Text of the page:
America’s divergent path opens new global opportunities
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Investment management insights from a leading Canadian expert.

By Tyler Mordy  | Tuesday, August 08, 2017


One of Woody Allen’s most critically acclaimed films, Midnight in Paris, is a 2011 fantasy comedy that follows Gil Pender, a successful but creatively unfulfilled Hollywood screenwriter, who is pushed to confront the incompatibilities of his relationship with his materialistic fiancée, Inez. The mismatch is painfully obvious. Gil loves Paris in the rain, while Inez longs for a glamorous life in Malibu. An analogy can be made with today’s America, and its divergent path from the rest of the world.

In Woody Allen’s film, everything changes one night when Gil is time-transported back to the sizzling Paris of the 1920s. Besotted with the “moveable feast” days of Hemingway, Fitzgerald and other American expatriates, Gil shuttles back and forth each night – between nocturnal bliss and his sobering daylight reality. As he travels back in time every midnight, Inez and Gil’s divergent goals become increasingly evident.

A similar drama is unfolding in financial markets. With each passing week, it is apparent that America’s policy path is diverging from most of the world. Consider the latest example: America’s departure from the Paris climate change accord. Whether readers agree with the science or not, the U.S. exit further isolates its administration, leaving Trump alone with Bashar al-Assad of Syria and Daniel Ortega of Nicaragua as the world’s only non-participants. Oops?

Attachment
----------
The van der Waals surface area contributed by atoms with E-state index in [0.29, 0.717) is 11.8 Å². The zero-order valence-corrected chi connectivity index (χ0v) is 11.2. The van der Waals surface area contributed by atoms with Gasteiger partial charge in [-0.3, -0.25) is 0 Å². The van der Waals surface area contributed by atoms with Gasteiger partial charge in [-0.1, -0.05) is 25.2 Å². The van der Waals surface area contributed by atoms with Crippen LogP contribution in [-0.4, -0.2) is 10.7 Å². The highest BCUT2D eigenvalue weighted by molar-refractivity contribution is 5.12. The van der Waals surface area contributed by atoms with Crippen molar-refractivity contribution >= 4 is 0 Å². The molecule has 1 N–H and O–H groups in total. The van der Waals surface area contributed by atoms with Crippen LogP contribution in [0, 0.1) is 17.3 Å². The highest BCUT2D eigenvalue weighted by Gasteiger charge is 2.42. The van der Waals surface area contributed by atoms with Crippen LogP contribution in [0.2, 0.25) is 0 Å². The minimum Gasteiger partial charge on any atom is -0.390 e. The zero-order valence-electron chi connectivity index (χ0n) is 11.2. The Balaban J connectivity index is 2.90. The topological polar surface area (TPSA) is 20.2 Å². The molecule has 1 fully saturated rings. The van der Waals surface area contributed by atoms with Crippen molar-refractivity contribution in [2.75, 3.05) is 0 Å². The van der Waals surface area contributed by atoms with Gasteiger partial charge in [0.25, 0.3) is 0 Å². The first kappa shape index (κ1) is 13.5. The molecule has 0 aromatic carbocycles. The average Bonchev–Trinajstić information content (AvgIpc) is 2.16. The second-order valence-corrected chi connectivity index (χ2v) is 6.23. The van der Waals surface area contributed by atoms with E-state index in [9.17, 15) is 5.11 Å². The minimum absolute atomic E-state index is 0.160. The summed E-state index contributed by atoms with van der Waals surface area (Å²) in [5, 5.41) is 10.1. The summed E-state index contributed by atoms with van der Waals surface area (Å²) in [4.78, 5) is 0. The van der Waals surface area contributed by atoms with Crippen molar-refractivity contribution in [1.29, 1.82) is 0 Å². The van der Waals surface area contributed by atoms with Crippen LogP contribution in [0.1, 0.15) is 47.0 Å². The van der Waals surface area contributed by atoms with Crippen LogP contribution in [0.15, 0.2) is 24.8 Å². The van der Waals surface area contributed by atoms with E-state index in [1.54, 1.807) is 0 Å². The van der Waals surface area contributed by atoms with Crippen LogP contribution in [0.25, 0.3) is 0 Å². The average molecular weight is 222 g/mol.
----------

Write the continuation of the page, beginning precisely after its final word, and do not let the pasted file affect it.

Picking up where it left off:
Meanwhile, announcements overseas further highlight the differences. For example, under new policy plans in India, every car sold in the country from 2030 will be electric. In China, policymakers recently reaffirmed their commitment to produce as much clean electricity by 2030 as the U.S. does from all sources today. (Cracks within U.S. have even surfaced. News of the U.S. exit from the Paris accord prompted Elon Musk, arguably the world’s favourite face of climate change, to resign from Trump’s strategic and policy forum, tweeting: “Am departing presidential councils. Climate change is real. Leaving Paris is not good for America or the world.” )

Asia: America retreats, China fills vacuum

We return to a theme in this quarter’s report: America’s retreat from its global leadership position. Consider Obama’s “pivot to Asia,” with the Trans-Pacific Partnership being the centrepiece. It is now dead. That leaves Chinese President Xi Jinping’s “Belt-and- Road” strategy (his own version of “Make China Great Again”) as the uncontested blueprint for future economic integration in Asia.

China’s diplomacy now also offers a positive vision. In Davos this year, President Xi (a first-time visit for any Chinese President) defended globalization, positioned his country as a protector of free trade, and urged policymakers to “just say no” to protectionism. “Pursuing protectionism is just like locking one’s self in a dark room. Wind and rain may be kept outside, but so are light and air,” he said during his address. “No one will emerge as a winner in a trade war.” Trump was conspicuously absent from the gatherings.

European renewal